Compact Discoveries®
a series of one-hour radio programs produced, hosted, and edited by Fred Flaxman
©2012 by Fred Flaxman

Program 192
"More Still"

MUSIC: Still: excerpt from the opening of the third movement of the Symphony No. 2 in G Minor (“Song of a New Race”) performed by the Fort Smith Symphony conducted by John Jeter [Naxos 8.559676, Track 7] [under the following]

Hello and welcome to Compact Discoveries. I’m your guide, Fred Flaxman. Stay with me for the next hour and we’ll listen to a second hour of music by the American composer William Grant Still. I’m calling this hour “More Still,” and am planning one more hour of music by Still to be called “Still More Still.” If you missed the first hour, you can stream it on demand at your convenience. You’ll find a link to it at compactdiscoveries.com. It was program number 191. And this is program 192.

Still was born in Mississippi in 1895 to a family of Negro, Indian, Spanish, Irish, and Scotch ancestry. He died in 1978.

He worked as an arranger for several popular performers, including W.C. Handy, composer of the St. Louis Blues, and Artie Shaw. He moved to New York City in the 1920s, which is when he turned his attention to classical composition. In 1930 he moved to Los Angeles to work as an arranger for Paul Whiteman. There he also expanded his horizons into film and radio.

We’re going to listen to all or part of three of his symphonic compositiions in this hour: Wood Notes from 1947, Symphony No. 2, subtitled “Song of a New Race” from 1937, and Symphony No. 3, “The Sunday Symphony” from 1958. All this will be from the same Naxos compact disc, with the Fort Smith, Arkansas, Symphony conducted by John Jeter.

Let’s start, as the CD does, with Wood Notes, an impressionistic composition divided into four movements: Singing River, Autumn Night, Moon Dusk, and Whippoorwill’s Shoes. This is a world-premiere recording. The world-premiere performance was with the Chicago Symphony conducted by Arthur Rodzínski in 1948.

MUSIC: Still: Wood Notes performed by the Fort Smith Symphony conducted by John Jeter [Naxos 8.559676, Tracks 1, 2, 3, and 4] [16:32]

William Grant Still’s Wood Notes. John Jeter conducted the Fort Smith Symphony.

You are listening to “More Still” on this hour of Compact Discoveries. I’m your guide, Fred Flaxman.

[optional one-minute break not included in the total timing]

In the early 1920s, Still envisioned a trilogy of works depicting the African-American experience: the symphonic poem Africa representing their roots, the Symphony No. 1 (subtitled the “Afro-American”) representing life in America until emancipation, and the Symphony No. 2 (subtitled “Song of a New Race”) representing a vision of an integrated society.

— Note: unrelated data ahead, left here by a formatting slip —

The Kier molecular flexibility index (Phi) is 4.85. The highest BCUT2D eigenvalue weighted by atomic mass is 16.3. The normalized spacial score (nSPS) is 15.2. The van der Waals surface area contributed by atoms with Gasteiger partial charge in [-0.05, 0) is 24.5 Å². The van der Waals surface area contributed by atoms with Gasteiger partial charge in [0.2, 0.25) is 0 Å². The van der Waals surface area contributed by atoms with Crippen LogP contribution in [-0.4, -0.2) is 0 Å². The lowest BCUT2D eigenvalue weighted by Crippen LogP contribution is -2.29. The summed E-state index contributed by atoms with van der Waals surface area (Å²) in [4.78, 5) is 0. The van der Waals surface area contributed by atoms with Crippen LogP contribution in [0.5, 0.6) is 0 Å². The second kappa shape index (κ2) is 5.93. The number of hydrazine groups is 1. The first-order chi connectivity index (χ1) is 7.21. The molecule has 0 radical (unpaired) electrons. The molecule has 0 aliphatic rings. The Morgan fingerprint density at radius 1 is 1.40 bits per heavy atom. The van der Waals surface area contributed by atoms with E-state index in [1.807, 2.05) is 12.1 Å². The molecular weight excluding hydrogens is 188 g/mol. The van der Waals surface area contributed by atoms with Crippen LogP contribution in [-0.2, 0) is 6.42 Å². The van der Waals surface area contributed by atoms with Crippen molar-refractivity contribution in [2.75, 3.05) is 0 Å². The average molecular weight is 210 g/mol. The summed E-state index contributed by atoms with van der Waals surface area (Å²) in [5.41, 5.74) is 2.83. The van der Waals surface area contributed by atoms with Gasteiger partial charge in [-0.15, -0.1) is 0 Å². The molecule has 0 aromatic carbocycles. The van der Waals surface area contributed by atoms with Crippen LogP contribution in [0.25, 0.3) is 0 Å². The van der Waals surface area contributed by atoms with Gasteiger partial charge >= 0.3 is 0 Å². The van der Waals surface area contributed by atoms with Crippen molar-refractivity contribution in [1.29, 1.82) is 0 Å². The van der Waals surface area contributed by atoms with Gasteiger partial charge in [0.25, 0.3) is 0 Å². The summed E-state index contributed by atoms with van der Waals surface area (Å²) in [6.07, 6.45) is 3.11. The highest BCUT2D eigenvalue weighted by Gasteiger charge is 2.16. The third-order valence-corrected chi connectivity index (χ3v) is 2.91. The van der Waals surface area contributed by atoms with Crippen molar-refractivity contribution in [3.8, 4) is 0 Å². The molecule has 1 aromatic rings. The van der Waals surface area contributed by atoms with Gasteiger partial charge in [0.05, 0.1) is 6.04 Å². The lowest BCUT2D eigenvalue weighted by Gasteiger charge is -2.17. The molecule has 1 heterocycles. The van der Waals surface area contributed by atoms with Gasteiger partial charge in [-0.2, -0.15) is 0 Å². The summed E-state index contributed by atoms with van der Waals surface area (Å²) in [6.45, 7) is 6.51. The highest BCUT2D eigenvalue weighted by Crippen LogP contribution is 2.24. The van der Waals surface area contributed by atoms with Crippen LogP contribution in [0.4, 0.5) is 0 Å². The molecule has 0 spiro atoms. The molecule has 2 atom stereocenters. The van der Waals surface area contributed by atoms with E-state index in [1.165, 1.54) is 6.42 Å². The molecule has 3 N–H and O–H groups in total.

Leopold Stokowski and the Philadelphia Orchestra premiered the Second Symphony in 1937. It received rave reviews.

MUSIC: Still: Symphony No. 2 in G Minor (“Song of a New Race”) performed by the Fort Smith Symphony conducted by John Jeter [Naxos 8.559676, Tracks 5, 6, 7, and 8] [18:09]

The four movements of the Symphony No. 2 in G Minor, subtitled “Song of a New Race” by William Grant Still. The Fort Smith Symphony was conducted by John Jeter.

You are listening to “More Still” on this hour of Compact Discoveries. I’m your guide, Fred Flaxman.

[optional one-minute break not included in the total timing]

William Grant Still’s Symphony No. 3: “The Sunday Symphony,” is the only one of the five Still symphonies to remain perfectly still in his lifetime. It wasn’t performed until 1984, when it was premiered by the North Arkansas Symphony conducted by Carlton Woods.

This symphony was written to replace an earlier Symphony No. 3. That symphony was revised in 1958 and appeared as Still’s Symphony No. 5, subtitled “Western Hemisphere.” I’m planning to include that work in the final hour of these three devoted to this composer, calling the final program “Still More Still.”

“The Sunday Symphony” is divided into four movements: Awakening, Prayer, Relaxation, and Day’s End and a New Beginning. Sorry, but we won’t have time for the Prayer.

MUSIC: Still: Symphony No. 3 (“The Sunday Symphony”) performed by the Fort Smith Symphony conducted by John Jeter [Naxos 8.559676, Tracks 9, 11, and 12] [18:01]

William Grant Still’s Symphony No. 3, “The Sunday Symphony,” minus the second movement. John Jeter conducted the Fort Smith Symphony on this Naxos CD.

And that concludes this hour of Compact Discoveries. David Ciucevich, Jr., wrote the program notes for the Naxos CD I used for the information I passed on to you during this hour, for which I thank him. And thank you for listening.

ANNOUNCER (Steve Jencks): Compact Discoveries is made possible in part by the financial support of Isabel and Marvin Leibowitz, and an anonymous donor from Palm Beach, Florida. And by contributions to local public radio stations by listeners like you. Thank you. [0:13]

Total Program Timing: 58:40